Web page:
Cades Cove Loop Road is a 10.1 mile moderately trafficked loop trail located near Townsend, Tennessee that features a river and is good for all skill levels. The trail offers a number of activity options and is best used from March until October.
This road through the Great Smoky Mountains National Park runs through a lush valley, see wildlife & historic buildings Cades Cove is a broad, verdant valley surrounded by mountains and is one of the most popular destinations in the Great Smokies. It offers some of the best opportunities for wildlife viewing in the park. Large numbers of white-tailed deer are frequently seen, and sightings of black bear, coyote, ground hog, turkey, raccoon, skunk, and other animals are also possible. For hundreds of years Cherokee Indians hunted in Cades Cove but archeologists have found no evidence of major settlements. The first Europeans settled in the cove sometime between 1818 and 1821. By 1830 the population of the area had already swelled to 271. Cades Cove offers the widest variety of historic buildings of any area in the national park. Scattered along the loop road are three churches, a working grist mill, barns, log houses, and many other faithfully restored eighteenth and nineteenth century structures. An 11-mile, one-way loop road circles the cove, offering motorists the opportunity to sightsee at a leisurely pace. Allow at least two to four hours to tour Cades Cove, longer if you walk some of the area's trails. A visitor center (open daily), restrooms, and the Cable Mill historic area are located half-way around the loop road. Numerous trails originate in the cove, including the five-mile roundtrip trail to Abrams Falls and the short Cades Cove Nature Trail. Longer hikes to Thunderhead Mountain and Rocky Top (made famous by the popular song) also begin in the cove. Several designated backcountry campsites (camping by permit only) are located along trails. Only bicycle and foot traffic are allowed on the loop road until 10:00 a.m. every Saturday and Wednesday morning from early May until late September. Otherwise the road is open to motor vehicles from sunrise until sunset daily, weather permitting.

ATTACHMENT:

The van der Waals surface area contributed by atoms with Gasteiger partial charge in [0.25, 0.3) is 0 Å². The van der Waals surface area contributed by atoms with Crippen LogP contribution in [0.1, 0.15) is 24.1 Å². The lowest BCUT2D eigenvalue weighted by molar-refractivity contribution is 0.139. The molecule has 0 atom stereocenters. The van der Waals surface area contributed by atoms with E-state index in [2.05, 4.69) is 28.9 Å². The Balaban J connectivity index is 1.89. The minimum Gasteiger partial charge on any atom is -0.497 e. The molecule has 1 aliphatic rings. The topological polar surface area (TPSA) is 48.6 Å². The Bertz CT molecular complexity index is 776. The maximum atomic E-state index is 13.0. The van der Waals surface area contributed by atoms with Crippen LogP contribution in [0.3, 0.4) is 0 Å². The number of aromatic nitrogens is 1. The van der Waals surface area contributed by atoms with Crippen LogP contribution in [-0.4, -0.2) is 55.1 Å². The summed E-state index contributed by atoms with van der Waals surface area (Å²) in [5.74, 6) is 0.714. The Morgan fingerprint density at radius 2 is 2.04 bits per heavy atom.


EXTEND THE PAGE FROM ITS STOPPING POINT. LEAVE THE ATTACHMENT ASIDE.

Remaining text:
We biked this lovely route two days ago. It is definitely up and down in parts but not too difficult. Peddling through this loop allowed us to see a large woodpecker near the road and a wild turkey. The weather turned cloudy, and it rained pretty steady on the whole way back to our car; it was still amazing ride.
Great site seeing. Feels like a safari, wildlife on both sides as well as structures from the 1800's
Beautiful views but there were sooo many people even in this cold weather. I would've paid to drive through, paying might keep traffic down.
Was expecting a lot of wildlife, but saw one deer. The drive there was better than the actual trail. Probably wouldn't take time to do it again
Just a drive in your car loop, lots of wildlife and leads to an awesome trail for Abram Falls!
Very beautiful drive in a beautiful cove, Many Beautiful sights.
Hike it don't drive it.
Cades Cove is beautiful. The scenery is amazing and I always see something new whenever I go.
A remote and gorgeous section of GSMNP that reminds you of a bygone time...wonderful views of the valley, lots of wildlife and historic buildings. The ten mile one-way loop road and the area around the visitor center can get congested though. Best to get an early start and/or save for a weekday if possible. Well worth the trip!